Jubilee is a capable, hard-working soldier who's always ready to take the lead and get the job done. In contrast, Flynn is a gracious and brave pacifist. And together they make quite the interesting pair. You can see how well they balance each other out and truly bring out the best qualities in one another. In particular, they're both so conscientious when it comes to their personal roles on Avon, that they regularly think through the consequences of their actions and show incredible maturity. They're such rare types of characters to find in books, that it sets the tone of TSW apart from many others I read.
  2. Fast-paced action:

    Avon is a hostile world with an ongoing battle between the rebels and the military. This is evident from the very first chapter and it sets the stage for the rest of the book. Jubilee and Flynn barely have time to stop and catch their breath, as the secrets on Avon begin to unravel and the discovery of a conspiracy larger than they could have imagined is found. The pacing is even and quick, and it doesn't really end until the book does.
  3. Political science fiction:

    One of the things I've really loved about the Starbound trilogy so far is how well it combines my love for political intrigue and science fiction in books. I love that these books are set on distant, mysterious planets that are both familiar yet strange to me. I love the rippling excitement that comes with the political upheaval taking place on Avon. And the really nice thing about the combination of the two is that it keeps either one from becoming dull - the two merge seamlessly to create a more complex story. 
I like that TSW has light-romance, in the sense that it doesn't take over the rest of the story. Both Flynn and Jubilee are very focused on what they feel they need to accomplish, and they let very little interfere with that purpose. Because of how well this fits in with their characters, the romance feels natural and well-developed. 

I also love the little hints and nods that we find in TSW which will be familiar to those who have read TBS. While I wouldn't say it's necessary to read TBS first, I think readers will better enjoy TSW with the background of TBS. 

My only small issue is that I feel like at some point in the Starbound trilogy, we need some greater reveals as to the overall plot and more knowledge with respect to the world. In TBS, it was less of an issue that the world-building was rather minimal (although it was there to an extent), but in TSW I was more aware at how little development there was in this sense. I still have so many questions about what's going in with LaRoux and how the situation on Avon began. There are small hints, but it seemed like there were a few questions that could have been answered but were swept aside. 

But to be honest, this felt like such a minor issue to me I really don't feel like it majorly detracted from my reading experience in any way! These are great, exciting books that I highly recommend and I love that the newest release didn't disappoint me.

Visit the These Broken Stars website for the latest news on the series and follow the authors on Twitter at @AmieKaufman and @MeaganSpoonerThis Shattered World is available for pre-order (with fun swag!) and will be released in North America on December 23, 2014.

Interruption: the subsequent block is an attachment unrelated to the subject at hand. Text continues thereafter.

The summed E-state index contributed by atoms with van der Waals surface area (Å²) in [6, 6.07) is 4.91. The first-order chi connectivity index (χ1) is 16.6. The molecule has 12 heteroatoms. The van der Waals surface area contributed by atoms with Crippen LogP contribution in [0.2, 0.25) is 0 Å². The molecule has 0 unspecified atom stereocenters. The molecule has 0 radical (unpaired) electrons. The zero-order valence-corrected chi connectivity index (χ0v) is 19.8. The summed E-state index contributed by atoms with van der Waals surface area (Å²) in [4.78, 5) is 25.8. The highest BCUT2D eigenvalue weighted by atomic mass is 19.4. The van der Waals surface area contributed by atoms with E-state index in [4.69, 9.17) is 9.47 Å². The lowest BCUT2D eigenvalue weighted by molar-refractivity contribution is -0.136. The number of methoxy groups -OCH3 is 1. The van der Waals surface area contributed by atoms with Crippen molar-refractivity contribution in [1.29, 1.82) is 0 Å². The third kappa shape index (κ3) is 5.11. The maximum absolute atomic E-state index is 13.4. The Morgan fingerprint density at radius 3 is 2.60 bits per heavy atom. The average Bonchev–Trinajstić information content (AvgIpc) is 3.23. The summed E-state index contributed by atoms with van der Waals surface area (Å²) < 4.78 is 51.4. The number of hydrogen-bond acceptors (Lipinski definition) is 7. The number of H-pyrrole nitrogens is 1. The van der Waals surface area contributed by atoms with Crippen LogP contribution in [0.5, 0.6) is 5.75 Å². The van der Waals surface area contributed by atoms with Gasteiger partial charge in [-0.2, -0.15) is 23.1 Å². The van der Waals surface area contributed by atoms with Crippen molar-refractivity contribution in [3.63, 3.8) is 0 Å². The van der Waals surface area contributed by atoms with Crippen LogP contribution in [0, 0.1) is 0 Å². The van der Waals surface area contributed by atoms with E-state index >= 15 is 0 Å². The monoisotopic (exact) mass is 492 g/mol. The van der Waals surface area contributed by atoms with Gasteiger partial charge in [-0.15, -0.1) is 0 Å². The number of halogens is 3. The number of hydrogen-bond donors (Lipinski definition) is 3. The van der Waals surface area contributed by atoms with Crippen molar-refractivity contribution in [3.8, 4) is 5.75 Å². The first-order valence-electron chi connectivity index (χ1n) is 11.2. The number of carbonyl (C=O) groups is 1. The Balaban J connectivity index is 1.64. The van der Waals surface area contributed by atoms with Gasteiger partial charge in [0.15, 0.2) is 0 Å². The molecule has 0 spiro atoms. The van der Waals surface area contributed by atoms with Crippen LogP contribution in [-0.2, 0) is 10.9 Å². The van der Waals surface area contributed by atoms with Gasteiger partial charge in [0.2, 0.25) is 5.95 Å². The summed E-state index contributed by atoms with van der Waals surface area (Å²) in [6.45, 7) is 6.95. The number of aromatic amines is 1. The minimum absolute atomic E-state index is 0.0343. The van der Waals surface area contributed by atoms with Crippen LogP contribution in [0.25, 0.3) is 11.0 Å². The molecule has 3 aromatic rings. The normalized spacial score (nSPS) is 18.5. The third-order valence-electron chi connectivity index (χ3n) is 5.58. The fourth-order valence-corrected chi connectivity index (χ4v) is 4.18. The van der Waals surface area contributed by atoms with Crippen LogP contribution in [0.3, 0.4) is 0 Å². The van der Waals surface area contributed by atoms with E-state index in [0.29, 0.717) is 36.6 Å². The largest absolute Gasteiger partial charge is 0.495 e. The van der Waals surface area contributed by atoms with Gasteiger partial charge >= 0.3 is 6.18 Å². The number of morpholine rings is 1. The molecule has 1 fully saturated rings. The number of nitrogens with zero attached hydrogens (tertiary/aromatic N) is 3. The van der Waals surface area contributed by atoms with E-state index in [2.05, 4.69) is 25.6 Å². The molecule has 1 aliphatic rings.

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DVD Review: Burning Questions

I'm a person who wrestles with a number of philosophical (or religious) questions in real life, and in the interest of full disclosure I'm also an open Chrisitan.

I was thrilled when I was offered a chance to review a new DVD documentary entitled "Burning Questions" which wrestles with a number of common, difficult questions about the deeper meaning of life.

With all of that being said, I also consider myself to be somewhat of an intellectual. I'm about to complete my second university degree, and I can appreciate both an intellectual and faith-filled response to these questions.

That is precisely where "Burning Questions" fits in for me. I appreciate the fact that the documentary makes use of a number of different thinkers in this area: it isn't merely restricted to Christian apologists despite being a Christian-focused documentary.

The first video session, entitled "Is there a god?" includes well-known thinkers such as Dr. Peter Atkins (an atheist), Dr. Chrisitan Sinkinson (Christian), Professor Richard Swinburne (Christian), Dr. Anna Robbins (Christian), Rabbi Mendel Kaplan (Jew), Dr. Stephen Law (atheist), Sensei Taigen Henderson (Buddhist), Pandit Roopnauth Sharma (Hindu), and Shabir Ally (Mulsim - who I'm previously famliar with, as he's spoken on The Agenda with Steve Paikan a few times), Dr. Stan Fowler (Christian), and Professor Alister McGrath (Christian).

While "Burning Questions" will have a greater appeal to Christians, it still has a place for those who may be seeking to hear from different perspectives. Even from within a religious perspective, this is an important documentary to hear from because of how it includes a number of different perspectives. It clearly focuses in on the Judeo-Christian God, and offers an explanation as to why they choose to focus on this one interpretation.

Some viewers may benefit from further explanation by way of a primer to explain some of the basic ideas being discussed here; the first session launches into a fairly involves discussion on philosophy about the existence (or lack) of god. Much of it focuses on the identity of god, as perceived by the guest speakers.

DVD set has been provided courtesy of Baker Publishing Group and Graf-Martin Communications, Inc.  All of my thoughts and opinions here are my own.


Book Review: Black Ice

Black Ice by Becca Fitzpatrick
Release Date ~ October 7, 2014
Simon & Schuster Books for Young Readers
ISBN13: 9781442474260
ARC received from S&S Canada for review

Goodreads Synopsis:
Danger is hard to resist in this sexy thriller from Becca Fitzpatrick, the New York Times bestselling author of the Hush, Hush saga.

Brit Pheiffer has trained to backpack the Teton Range, but she isn't prepared when her ex-boyfriend, who still haunts her every thought, wants to join her. Before Britt can explore her feelings for Calvin, an unexpected blizzard forces her to seek shelter in a remote cabin, accepting the hospitality of its two very handsome occupants but these men are fugitives, and they take her hostage.